By Caroline Valetkevitch
NEW YORK (Reuters) - U.S. Treasury and gold prices rose while the Japanese yen strengthened on Friday as a fresh exchange of barbs between North Korea and the United States fuelled geopolitical concerns.
North Korea said it might test a hydrogen bomb over the Pacific Ocean, in response to U.S. President Donald Trump's threat on Tuesday to destroy the reclusive country.
The aversion to risk drove investors into assets considered safer during times of geopolitical turmoil, like the yen, bonds and gold, though the U.S. benchmark S&P 500 stock index reversed mild losses late in the day to end higher.
"Increasing tensions with North Korea is putting a little bit of selling pressure on the dollar, especially against the Japanese yen," said Omer Esiner, chief market analyst at Commonwealth Foreign Exchange in Washington. "Keep in mind, the yen is bouncing off of about a two-month low."
The U.S. dollar had scaled a two-month peak of 112.71 against the yen on Thursday, boosted by the Federal Reserve signalling this week that it was still on track to raise U.S. interest rates by the end of the year, and after the Bank of Japan maintained its bond-buying pledge.
The yen strengthened 0.44 percent versus the greenback to 112.00 per dollar (JPY=), while sterling (GBP=) was last trading at $1.3484, down 0.69 percent on the day.
Sterling slipped and Britain's main stock index climbed after Prime Minister Theresa May laid out plans for the country's exit from the European Union.
May called for Britain to stay in the EU's single market during a roughly two-year transition out of the EU. The FTSE 100 stock index (.FTSE) rose 0.6 percent.
TREASURY PRICES UP
U.S. Treasury prices gained on concerns about conflict with North Korea. Benchmark 10-year notes rose 7/32 in price to yield 2.2534 percent, from 2.278 percent late on Thursday.
Gold recovered from a four-week low in the previous session. Spot gold (XAU=) added 0.4 percent to $1,296.56 an ounce.
In U.S. stocks, investor focus on Washington's latest healthcare legislation proposal and gains in energy shares overshadowed concern over geopolitical tensions.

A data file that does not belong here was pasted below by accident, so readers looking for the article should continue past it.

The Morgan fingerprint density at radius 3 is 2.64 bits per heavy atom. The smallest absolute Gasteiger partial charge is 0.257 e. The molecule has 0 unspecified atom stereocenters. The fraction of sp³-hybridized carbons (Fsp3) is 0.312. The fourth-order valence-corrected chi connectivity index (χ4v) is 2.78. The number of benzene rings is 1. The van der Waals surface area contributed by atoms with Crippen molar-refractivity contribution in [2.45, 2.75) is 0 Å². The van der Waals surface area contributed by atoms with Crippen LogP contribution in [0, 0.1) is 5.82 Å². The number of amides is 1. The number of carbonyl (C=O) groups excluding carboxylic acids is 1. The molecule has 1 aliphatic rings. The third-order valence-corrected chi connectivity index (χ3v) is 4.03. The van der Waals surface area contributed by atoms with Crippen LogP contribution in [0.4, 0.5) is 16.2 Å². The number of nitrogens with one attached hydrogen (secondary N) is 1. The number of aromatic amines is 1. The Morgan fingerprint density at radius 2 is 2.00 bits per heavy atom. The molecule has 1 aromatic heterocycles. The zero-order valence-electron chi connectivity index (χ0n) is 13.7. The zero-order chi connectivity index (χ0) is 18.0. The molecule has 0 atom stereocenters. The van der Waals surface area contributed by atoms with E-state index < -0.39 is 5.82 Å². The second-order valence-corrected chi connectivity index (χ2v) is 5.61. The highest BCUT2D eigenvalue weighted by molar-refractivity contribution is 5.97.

Shares of health insurers cut losses and some ended higher after U.S. Senator John McCain said he opposes the latest plan to replace President Barack Obama's healthcare law.
The energy index (.SPNY) was up 0.5 percent, following gains in oil prices. Also, the Russell 2000 index (.RUT) closed at a record high.
The Dow Jones Industrial Average (.DJI) fell 9.64 points, or 0.04 percent, to end at 22,349.59, the S&P 500 (.SPX) gained 1.62 points, or 0.06 percent, to 2,502.22 and the Nasdaq Composite (.IXIC) added 4.23 points, or 0.07 percent, to 6,426.92.
The pan-European FTSEurofirst 300 index (.FTEU3) rose 0.08 percent and MSCI's gauge of stocks across the globe (.MIWD00000PUS) gained 0.13 percent.
Helping support the gains in Europe, euro zone businesses ended the third quarter with much stronger growth than predicted, adding to evidence of the region's new-found dynamism which has spurred strong inflows into European equities this year.
Oil prices rose as major producers meeting in Vienna said they may wait until January before deciding whether to extend output curbs beyond the first quarter.
Brent crude (LCOc1) rose 43 cents, or 0.8 percent, to settle at $56.86 a barrel, while U.S. crude (CLc1) settled at $50.66, up 11 cents or 0.2 percent, within a few cents of its May peak.
(Additional reporting by Saqib Iqbal Ahmed in New York; Editing by Richard Chang and James Dalgleish)